Just want to say the Ryzen 7 1800x isnt $500 anymore and has not been for weeks now.

    The processor is selling for $420 or less. Heck I bought mine yesterday from Fry's for $393

    Not to mention the fact that you can find the 1700 for even less, and more than likely be able to bump the clocks to atleast match the 1800x. Microcenter was selling them for 269.99 last week.
    Reply
  • Ne0Wolf7
    At least they've done something, but it still too expensive to sway me.
    Perhaps full blown profesionals who need something a bit better than what Ryzen has right now but can go for an i9 would appreciate this, but even hen he/she/it would probably wait to see what threadripper had to offer.
    Reply
  • Scorpionking20
    So many years past, I can't wrap my head around this. Competition in the CPU space? WTH is this?
    Reply
  • Houston_83
    I think the article has some incorrect information on the first page.

    "However, you do have to tolerate a "mere" 28 lanes of PCIe 3.0. Last generation, Core i7-6850K in roughly the same price range gave you 40 lanes, so we consider the drop to 28 a regression. Granted, AMD only exposes 16 lanes with Ryzen 7, so Intel does end the PCIe comparison ahead."

    Doesn't Ryzen have 24 lanes? Still under intel but I'm pretty sure there's more than 16 lanes.
    Reply
  • artk2219
    19984718 said:
    I think the article has some incorrect information on the first page.

    "However, you do have to tolerate a "mere" 28 lanes of PCIe 3.0. Last generation, Core i7-6850K in roughly the same price range gave you 40 lanes, so we consider the drop to 28 a regression. Granted, AMD only exposes 16 lanes with Ryzen 7, so Intel does end the PCIe comparison ahead."

    Doesn't Ryzen have 24 lanes? Still under intel but I'm pretty sure there's more than 16 lanes.

    Ryzen does have 24 lanes, but only 16 are usable, 8 are dedicated to chipset and storage needs.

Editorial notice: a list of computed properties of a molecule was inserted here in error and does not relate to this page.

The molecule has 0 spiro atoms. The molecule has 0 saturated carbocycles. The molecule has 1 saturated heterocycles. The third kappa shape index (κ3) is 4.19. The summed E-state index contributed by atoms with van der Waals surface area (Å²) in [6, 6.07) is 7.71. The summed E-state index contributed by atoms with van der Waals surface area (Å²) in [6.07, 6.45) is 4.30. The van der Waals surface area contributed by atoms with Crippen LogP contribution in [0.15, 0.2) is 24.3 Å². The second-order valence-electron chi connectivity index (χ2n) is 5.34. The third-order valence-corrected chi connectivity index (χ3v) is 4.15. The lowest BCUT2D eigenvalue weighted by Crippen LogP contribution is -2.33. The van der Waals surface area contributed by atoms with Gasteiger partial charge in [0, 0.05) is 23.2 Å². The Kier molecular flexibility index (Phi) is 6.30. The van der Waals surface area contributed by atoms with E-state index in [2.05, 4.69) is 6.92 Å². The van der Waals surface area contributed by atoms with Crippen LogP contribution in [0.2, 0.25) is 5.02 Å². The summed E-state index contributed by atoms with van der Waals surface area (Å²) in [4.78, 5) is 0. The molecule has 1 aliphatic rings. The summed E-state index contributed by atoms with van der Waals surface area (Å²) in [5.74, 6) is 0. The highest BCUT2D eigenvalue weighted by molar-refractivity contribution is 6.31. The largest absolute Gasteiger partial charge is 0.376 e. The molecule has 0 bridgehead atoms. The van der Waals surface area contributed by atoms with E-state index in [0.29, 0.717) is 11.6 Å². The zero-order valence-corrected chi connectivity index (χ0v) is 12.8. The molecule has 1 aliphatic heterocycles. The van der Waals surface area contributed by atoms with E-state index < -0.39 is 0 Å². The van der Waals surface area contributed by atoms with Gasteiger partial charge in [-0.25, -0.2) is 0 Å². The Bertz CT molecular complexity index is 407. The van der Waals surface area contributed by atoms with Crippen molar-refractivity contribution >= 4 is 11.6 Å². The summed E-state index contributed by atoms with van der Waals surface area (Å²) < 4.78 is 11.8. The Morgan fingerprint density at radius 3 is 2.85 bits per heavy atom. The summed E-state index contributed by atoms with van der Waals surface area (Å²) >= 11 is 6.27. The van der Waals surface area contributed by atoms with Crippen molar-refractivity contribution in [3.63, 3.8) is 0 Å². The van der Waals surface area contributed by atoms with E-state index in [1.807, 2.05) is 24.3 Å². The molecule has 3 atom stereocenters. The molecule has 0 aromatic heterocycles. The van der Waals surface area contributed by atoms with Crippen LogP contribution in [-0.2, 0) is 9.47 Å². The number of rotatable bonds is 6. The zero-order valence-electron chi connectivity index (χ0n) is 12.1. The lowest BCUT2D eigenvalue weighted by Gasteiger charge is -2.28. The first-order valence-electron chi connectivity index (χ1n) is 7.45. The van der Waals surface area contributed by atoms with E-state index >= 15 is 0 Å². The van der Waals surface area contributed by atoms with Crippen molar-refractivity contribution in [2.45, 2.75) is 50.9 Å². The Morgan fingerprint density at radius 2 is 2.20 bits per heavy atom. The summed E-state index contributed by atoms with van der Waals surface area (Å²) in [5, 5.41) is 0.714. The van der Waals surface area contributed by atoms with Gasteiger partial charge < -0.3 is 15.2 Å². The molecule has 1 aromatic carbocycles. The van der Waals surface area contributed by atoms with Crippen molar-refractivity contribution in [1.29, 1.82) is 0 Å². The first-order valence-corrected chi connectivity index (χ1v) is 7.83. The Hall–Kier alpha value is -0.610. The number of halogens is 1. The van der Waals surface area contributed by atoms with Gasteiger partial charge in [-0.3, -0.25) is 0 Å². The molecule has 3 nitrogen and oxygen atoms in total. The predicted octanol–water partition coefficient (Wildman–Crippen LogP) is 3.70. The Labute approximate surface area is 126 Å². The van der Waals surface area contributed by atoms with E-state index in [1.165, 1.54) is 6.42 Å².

Reply
  • JimmiG
    19984740 said:
    19984718 said:
    I think the article has some incorrect information on the first page.

    "However, you do have to tolerate a "mere" 28 lanes of PCIe 3.0. Last generation, Core i7-6850K in roughly the same price range gave you 40 lanes, so we consider the drop to 28 a regression. Granted, AMD only exposes 16 lanes with Ryzen 7, so Intel does end the PCIe comparison ahead."

    Doesn't Ryzen have 24 lanes? Still under intel but I'm pretty sure there's more than 16 lanes.

    It does, but only 16 are usable, 8 are used for chipset and storage needs.

    16X are available for graphics as 1x16 or 2x8.
    4X dedicated for M.2
    4X for the chipset that's split into 8x PCI-E v2 by the X370 and allocated dynamically IIRC
    Reply
  • Zifm0nster
    Would love to give this a chip a spin.... but availability has been zero.... even a month after release.

    I actually do have work application which can utilize the multi-core.
    Reply
  • Math Geek
    does look like intel was caught off guard by amd this time around.

    will take em a couple quarters to figure out what to do. but i'm loving the price/performance amd has brought to the table and know intel will have no choice but to cut prices.

    this is always good for the buyers :D
    Reply
  • Amdlova
    Why we have overclocked cpus ons bench but dont have power compsumation! this review is biased to intel again !? are tomshardware fake news ?
    Reply